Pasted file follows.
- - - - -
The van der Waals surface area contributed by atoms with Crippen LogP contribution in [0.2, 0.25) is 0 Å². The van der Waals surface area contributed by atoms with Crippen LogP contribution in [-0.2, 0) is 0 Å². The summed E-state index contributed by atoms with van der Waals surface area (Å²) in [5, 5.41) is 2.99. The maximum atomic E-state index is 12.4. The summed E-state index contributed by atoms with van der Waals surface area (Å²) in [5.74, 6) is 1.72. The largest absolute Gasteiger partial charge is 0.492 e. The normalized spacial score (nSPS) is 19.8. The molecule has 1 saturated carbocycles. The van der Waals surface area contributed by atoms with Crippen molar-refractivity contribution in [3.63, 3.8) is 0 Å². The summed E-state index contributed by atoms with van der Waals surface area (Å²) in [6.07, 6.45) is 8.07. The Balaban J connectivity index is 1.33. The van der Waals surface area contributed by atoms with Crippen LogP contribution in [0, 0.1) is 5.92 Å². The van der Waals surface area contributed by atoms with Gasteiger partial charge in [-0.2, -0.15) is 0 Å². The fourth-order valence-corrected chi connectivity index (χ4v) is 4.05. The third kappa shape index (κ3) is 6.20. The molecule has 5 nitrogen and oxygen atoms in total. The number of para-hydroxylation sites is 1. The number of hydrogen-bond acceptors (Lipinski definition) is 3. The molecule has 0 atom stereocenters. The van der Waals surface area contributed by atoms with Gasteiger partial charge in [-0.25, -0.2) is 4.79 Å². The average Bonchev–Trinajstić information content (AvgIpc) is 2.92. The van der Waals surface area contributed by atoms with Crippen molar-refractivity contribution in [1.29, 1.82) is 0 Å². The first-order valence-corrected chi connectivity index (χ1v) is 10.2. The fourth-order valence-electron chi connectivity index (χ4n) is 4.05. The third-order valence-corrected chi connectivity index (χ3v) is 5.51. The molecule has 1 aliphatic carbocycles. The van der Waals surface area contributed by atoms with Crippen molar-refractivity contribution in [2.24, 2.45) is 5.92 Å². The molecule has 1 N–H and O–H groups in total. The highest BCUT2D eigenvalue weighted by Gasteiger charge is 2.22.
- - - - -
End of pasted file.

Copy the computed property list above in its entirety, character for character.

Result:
The van der Waals surface area contributed by atoms with Crippen LogP contribution in [0.2, 0.25) is 0 Å². The van der Waals surface area contributed by atoms with Crippen LogP contribution in [-0.2, 0) is 0 Å². The summed E-state index contributed by atoms with van der Waals surface area (Å²) in [5, 5.41) is 2.99. The maximum atomic E-state index is 12.4. The summed E-state index contributed by atoms with van der Waals surface area (Å²) in [5.74, 6) is 1.72. The largest absolute Gasteiger partial charge is 0.492 e. The normalized spacial score (nSPS) is 19.8. The molecule has 1 saturated carbocycles. The van der Waals surface area contributed by atoms with Crippen molar-refractivity contribution in [3.63, 3.8) is 0 Å². The summed E-state index contributed by atoms with van der Waals surface area (Å²) in [6.07, 6.45) is 8.07. The Balaban J connectivity index is 1.33. The van der Waals surface area contributed by atoms with Crippen LogP contribution in [0, 0.1) is 5.92 Å². The van der Waals surface area contributed by atoms with Gasteiger partial charge in [-0.2, -0.15) is 0 Å². The fourth-order valence-corrected chi connectivity index (χ4v) is 4.05. The third kappa shape index (κ3) is 6.20. The molecule has 5 nitrogen and oxygen atoms in total. The number of para-hydroxylation sites is 1. The number of hydrogen-bond acceptors (Lipinski definition) is 3. The molecule has 0 atom stereocenters. The van der Waals surface area contributed by atoms with Gasteiger partial charge in [-0.25, -0.2) is 4.79 Å². The average Bonchev–Trinajstić information content (AvgIpc) is 2.92. The van der Waals surface area contributed by atoms with Crippen molar-refractivity contribution in [1.29, 1.82) is 0 Å². The first-order valence-corrected chi connectivity index (χ1v) is 10.2. The fourth-order valence-electron chi connectivity index (χ4n) is 4.05. The third-order valence-corrected chi connectivity index (χ3v) is 5.51. The molecule has 1 aliphatic carbocycles. The van der Waals surface area contributed by atoms with Crippen molar-refractivity contribution in [2.24, 2.45) is 5.92 Å². The molecule has 1 N–H and O–H groups in total. The highest BCUT2D eigenvalue weighted by Gasteiger charge is 2.22.